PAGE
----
Spread Out your Hair!


flare (v.) 1540s, “spread out” (hair), of unknown origin, perhaps from Scandinavian or from Dutch vlederen. Meaning “shine out with a sudden light” is from 1630s …

(It’s been a while since I was here. Things I had to tend to for work and at home, and for a class I teach at a homeschool co-op on the Constitution and Current Events. Beside all that, I’ve been fighting a sinus something or other, laryngitis, and of course my ever-present back issues. It hasn’t been a terribly happy break, but I’m glad to say I think things are slowly going back to normal.)

I thought about this shampoo commercial when I read the first definition of flare: 

Selena Gomez in Pantene commercial

Wouldn’t it be nice if just using some shampoo would give us all that kind of hair? Nope. Won’t happen. You’re born with it, or you’re not. You learn to make the best of what you have 🙂

RDP: Flare

Immersed in What You Love

RDP Wednesday – IMMERSE

early 17th century: from Latin immers- ‘dipped into’, from the verb immergere, from in- ‘in’ + mergere ‘to dip’.


Immersion can be very, very good or very, very bad.

When I first learned to swim, I also learned to watch where certain other people were in the pool. If I couldn’t see them, I hightailed it to the side of the pool and watched. At least that way I had something to hold on to that would keep me from being held under the water until I was terrified.

If you really think it’s fun to dunk someone, then go ahead and help yourself, but don’t hold anyone under the water. It isn’t nice. It isn’t fun for the one who is drowning. And it makes you a bully.

On the other hand, being immersed in something you love is a pure delight.

When I first learned the art of quilting, it was all I wanted to do. I remember feeling the same way about other needle arts. Knitting is probably my favorite. There was a time when I always had something in process. Not so much now, because of arthritic pain in hands, wrists, elbows and shoulders. Life changes, whether you want it to or not.

So I’m immersed in books. I guess I always have been, really, but now more than ever.

Immerse yourself in something you love, whether that is a person, people, family, work, hobby, exercise, etc. But be careful, because anything can be taken to an unhealthy extreme.

RDP: Immerse

The Date


Bobby loved his new ride. The old man had finally come through.

He spent time getting ready for his conquest.

Kathy had her doubts. Bobby was kind of shallow. Stuck on himself. But she was ready.

“Bobby, there’s nothing but woods out here. Turn around.”

Grinning, he parked, threw his arm over her shoulders, and leaned in for a kiss.

“Don’t! Stop!

He laughed.

Her knee found its mark. The heel of her right hand slammed his chin up: her elbow wrecked his gut. Panting and groaning, he didn’t feel so amorous.

Kathy glared. “Now take me home, you creep!”

Note: My first draft was 187 words. It was like bleeding to cut 87 words out. One of these days I’m going to have to come back to this and develop it. The characters I drew in the first draft were so much fun:)  But here it is, 

 words.  It CAN be done!

Mind Your Own

RDP Saturday: THREE

Old English thrīe (masculine), thrīo, thrēo (feminine), of Germanic origin; related to Dutch drie and German drei, from an Indo-European root shared by Latin tres and Greek treis .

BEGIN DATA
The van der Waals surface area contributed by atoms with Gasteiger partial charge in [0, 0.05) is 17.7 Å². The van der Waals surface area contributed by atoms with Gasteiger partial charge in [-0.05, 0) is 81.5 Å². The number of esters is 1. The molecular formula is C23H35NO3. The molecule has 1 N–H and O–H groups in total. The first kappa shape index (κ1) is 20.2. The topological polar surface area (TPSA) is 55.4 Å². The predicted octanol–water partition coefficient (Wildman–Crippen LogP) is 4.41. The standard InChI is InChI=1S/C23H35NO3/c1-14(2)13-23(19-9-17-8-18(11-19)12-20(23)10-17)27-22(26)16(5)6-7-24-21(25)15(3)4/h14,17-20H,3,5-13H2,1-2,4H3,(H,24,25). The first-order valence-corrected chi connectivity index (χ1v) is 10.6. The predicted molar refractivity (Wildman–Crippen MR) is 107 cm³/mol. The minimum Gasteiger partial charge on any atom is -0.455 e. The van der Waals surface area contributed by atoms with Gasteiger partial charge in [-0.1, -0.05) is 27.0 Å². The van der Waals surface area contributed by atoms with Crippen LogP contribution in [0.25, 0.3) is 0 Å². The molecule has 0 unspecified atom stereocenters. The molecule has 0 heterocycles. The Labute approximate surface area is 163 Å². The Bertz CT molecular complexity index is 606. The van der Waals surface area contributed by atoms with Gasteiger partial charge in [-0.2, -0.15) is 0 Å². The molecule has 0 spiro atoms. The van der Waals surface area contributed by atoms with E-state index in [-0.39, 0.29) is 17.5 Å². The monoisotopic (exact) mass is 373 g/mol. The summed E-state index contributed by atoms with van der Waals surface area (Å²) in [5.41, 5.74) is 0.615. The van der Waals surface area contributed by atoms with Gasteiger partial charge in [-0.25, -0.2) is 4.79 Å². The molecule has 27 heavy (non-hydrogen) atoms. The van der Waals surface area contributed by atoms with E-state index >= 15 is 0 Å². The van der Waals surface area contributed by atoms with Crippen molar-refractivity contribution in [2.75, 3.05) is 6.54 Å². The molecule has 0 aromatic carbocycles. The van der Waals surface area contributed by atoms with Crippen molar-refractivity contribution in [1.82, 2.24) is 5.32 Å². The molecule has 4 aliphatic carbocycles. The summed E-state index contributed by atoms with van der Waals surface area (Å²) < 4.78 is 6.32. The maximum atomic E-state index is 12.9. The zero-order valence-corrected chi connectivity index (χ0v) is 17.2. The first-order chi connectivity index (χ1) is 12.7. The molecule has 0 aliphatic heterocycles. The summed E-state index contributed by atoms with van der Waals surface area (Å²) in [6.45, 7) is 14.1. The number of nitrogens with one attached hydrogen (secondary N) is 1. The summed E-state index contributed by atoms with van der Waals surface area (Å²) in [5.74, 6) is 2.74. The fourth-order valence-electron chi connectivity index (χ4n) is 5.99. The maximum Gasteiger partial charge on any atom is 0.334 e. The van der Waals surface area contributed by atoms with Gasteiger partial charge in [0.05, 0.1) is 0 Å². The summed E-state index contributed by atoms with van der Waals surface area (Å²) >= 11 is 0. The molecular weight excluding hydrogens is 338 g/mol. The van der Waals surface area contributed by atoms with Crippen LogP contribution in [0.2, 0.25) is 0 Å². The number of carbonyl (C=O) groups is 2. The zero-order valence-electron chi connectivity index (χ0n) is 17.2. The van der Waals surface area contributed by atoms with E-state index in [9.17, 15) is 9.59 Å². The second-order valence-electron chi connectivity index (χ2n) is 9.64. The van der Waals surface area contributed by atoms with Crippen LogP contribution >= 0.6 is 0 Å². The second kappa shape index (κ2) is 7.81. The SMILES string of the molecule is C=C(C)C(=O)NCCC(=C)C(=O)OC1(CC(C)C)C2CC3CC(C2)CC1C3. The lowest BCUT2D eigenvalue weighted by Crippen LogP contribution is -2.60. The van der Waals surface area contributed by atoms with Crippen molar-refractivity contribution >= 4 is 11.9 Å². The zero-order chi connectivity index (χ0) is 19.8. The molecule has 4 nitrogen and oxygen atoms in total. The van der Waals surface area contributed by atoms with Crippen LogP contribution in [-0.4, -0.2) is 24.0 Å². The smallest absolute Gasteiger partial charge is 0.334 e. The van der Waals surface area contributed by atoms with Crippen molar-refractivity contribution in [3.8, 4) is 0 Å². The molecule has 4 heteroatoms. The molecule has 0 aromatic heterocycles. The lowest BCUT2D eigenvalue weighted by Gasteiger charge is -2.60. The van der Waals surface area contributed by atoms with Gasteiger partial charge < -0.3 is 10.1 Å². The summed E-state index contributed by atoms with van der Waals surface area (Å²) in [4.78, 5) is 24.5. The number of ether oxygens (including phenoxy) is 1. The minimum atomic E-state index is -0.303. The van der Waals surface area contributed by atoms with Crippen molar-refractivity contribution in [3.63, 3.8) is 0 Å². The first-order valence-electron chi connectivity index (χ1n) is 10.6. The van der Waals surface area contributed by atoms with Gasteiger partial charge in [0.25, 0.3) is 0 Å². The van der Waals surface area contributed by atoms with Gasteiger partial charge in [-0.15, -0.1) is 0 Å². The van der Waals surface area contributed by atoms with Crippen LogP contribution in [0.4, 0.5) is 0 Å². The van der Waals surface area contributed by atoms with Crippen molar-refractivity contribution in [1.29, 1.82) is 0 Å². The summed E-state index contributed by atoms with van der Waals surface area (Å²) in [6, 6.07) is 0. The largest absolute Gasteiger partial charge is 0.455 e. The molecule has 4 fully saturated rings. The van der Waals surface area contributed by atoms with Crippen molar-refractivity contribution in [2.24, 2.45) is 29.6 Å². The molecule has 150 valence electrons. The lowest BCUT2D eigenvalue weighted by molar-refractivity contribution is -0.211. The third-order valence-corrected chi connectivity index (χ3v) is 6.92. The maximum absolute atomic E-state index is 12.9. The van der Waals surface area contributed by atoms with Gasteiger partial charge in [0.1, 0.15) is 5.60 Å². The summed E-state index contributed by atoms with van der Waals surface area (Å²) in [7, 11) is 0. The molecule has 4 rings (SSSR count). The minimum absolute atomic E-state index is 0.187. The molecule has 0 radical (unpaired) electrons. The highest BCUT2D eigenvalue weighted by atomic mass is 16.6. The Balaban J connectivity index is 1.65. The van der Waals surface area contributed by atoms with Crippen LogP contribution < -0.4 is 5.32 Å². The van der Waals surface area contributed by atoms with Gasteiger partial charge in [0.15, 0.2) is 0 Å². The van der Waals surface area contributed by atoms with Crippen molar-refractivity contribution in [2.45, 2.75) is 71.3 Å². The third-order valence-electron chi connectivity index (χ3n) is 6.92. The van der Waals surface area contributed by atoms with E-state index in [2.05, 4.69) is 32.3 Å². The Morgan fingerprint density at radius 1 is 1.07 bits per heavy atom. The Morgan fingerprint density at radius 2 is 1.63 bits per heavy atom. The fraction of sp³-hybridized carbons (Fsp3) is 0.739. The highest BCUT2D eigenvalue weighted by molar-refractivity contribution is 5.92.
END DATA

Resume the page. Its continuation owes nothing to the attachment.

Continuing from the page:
“So, how many children do you have, dear?” asked the older woman who shared the park bench with Rose.

“Three,” answered Rose, unsuspecting.

“THREE? What, you don’t know how to keep from getting pregnant?” The look on the woman’s face was disdainful.

Image result for disdainful expression

“I’d be glad to refer you to a doctor who can help you. I mean, THREE children! I just don’t understand these people today who have such big families. Have they no self-control, or concern for the environment and our shrinking resources? Frankly, I’d be embarrassed if I were you!”

Rose stood, quietly gathering her things and calling her other two children to get ready to go home. Smiling, she looked up at her critic.

“Ma’am, I’m not embarrassed at all. We love our children dearly, and we’re hoping to have at least one more. I’m sorry that you disapprove. But, frankly, I’d be embarrassed if I were you.

RDP: Three

Oy Vey!

I created a mess for myself this morning.  Too late, I realized I’d typed my post for my writing blog onto  my Bible study blog instead. It was already published, and I couldn’t just delete it without having to rewrite it.  So, I figured I’d just cut/paste, right?

Wrong. Don’t try to do that, at least not the way I did.  I highlighted the post, and pasted it in a new tab for my writing blog.

Which completely changed the format, omitted the picture, and changed the font; it put everything all into one paragraph.

Took me some time and effort to make the necessary changes, but now the whole piece shows up in my “recently posted” widget and also in the “related” and “previous” headings at the bottom of the blog.  If anyone knows how to get rid of that mess, I’d surely appreciate it if you’d share with me:)

RDP: Help!

Back Then

PHOTO PROMPT © Russell Gayer

Granddad slung his game leg around the cantle, sitting sideways on his horse. He glanced over at his grandson, riding on his own pony. The boy’s eyes were as big as the full moon at harvest. They had stopped to rest, and drink from their canteens.

“For real, Granddad? People walked through them folded hills?”

“Really, Son. We had a guide who’d been through before. We loaded up on water and jerky .”

“Wow! I guess you was real brave!”

“Nope. We just knew the Indians was superstitious about them white hills, and wouldn’t foller us through ’em.”